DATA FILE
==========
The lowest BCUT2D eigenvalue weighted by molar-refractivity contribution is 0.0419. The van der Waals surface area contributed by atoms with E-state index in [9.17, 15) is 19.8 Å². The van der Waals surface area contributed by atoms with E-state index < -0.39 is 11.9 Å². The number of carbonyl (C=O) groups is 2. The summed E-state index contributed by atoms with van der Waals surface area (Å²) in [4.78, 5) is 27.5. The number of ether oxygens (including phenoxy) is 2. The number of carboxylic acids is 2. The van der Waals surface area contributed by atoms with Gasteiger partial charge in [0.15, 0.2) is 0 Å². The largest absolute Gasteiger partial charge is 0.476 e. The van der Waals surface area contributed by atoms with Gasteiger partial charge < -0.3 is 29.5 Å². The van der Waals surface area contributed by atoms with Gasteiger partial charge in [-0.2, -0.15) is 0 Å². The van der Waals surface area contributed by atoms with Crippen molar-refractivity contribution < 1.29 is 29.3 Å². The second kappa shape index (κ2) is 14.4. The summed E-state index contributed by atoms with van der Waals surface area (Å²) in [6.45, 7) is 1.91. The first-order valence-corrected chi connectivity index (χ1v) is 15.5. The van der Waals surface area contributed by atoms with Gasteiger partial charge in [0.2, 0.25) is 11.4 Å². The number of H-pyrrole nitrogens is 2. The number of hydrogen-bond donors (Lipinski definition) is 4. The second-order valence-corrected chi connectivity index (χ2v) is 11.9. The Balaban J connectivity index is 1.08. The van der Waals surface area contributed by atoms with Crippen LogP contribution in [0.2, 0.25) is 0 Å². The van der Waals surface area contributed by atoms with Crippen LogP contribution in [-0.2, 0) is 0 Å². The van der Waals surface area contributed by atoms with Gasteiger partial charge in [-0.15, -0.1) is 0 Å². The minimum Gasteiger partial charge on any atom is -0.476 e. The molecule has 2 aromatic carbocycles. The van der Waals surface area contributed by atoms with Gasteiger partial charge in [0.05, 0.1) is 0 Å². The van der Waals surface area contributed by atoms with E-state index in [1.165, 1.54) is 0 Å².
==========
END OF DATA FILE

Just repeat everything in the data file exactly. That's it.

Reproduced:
The lowest BCUT2D eigenvalue weighted by molar-refractivity contribution is 0.0419. The van der Waals surface area contributed by atoms with E-state index in [9.17, 15) is 19.8 Å². The van der Waals surface area contributed by atoms with E-state index < -0.39 is 11.9 Å². The number of carbonyl (C=O) groups is 2. The summed E-state index contributed by atoms with van der Waals surface area (Å²) in [4.78, 5) is 27.5. The number of ether oxygens (including phenoxy) is 2. The number of carboxylic acids is 2. The van der Waals surface area contributed by atoms with Gasteiger partial charge in [0.15, 0.2) is 0 Å². The largest absolute Gasteiger partial charge is 0.476 e. The van der Waals surface area contributed by atoms with Gasteiger partial charge < -0.3 is 29.5 Å². The van der Waals surface area contributed by atoms with Gasteiger partial charge in [-0.2, -0.15) is 0 Å². The van der Waals surface area contributed by atoms with Crippen molar-refractivity contribution < 1.29 is 29.3 Å². The second kappa shape index (κ2) is 14.4. The summed E-state index contributed by atoms with van der Waals surface area (Å²) in [6.45, 7) is 1.91. The first-order valence-corrected chi connectivity index (χ1v) is 15.5. The van der Waals surface area contributed by atoms with Gasteiger partial charge in [0.2, 0.25) is 11.4 Å². The number of H-pyrrole nitrogens is 2. The number of hydrogen-bond donors (Lipinski definition) is 4. The second-order valence-corrected chi connectivity index (χ2v) is 11.9. The Balaban J connectivity index is 1.08. The van der Waals surface area contributed by atoms with Crippen LogP contribution in [0.2, 0.25) is 0 Å². The van der Waals surface area contributed by atoms with Crippen LogP contribution in [-0.2, 0) is 0 Å². The van der Waals surface area contributed by atoms with Gasteiger partial charge in [-0.15, -0.1) is 0 Å². The minimum Gasteiger partial charge on any atom is -0.476 e. The molecule has 2 aromatic carbocycles. The van der Waals surface area contributed by atoms with Gasteiger partial charge in [0.05, 0.1) is 0 Å². The van der Waals surface area contributed by atoms with E-state index in [1.165, 1.54) is 0 Å².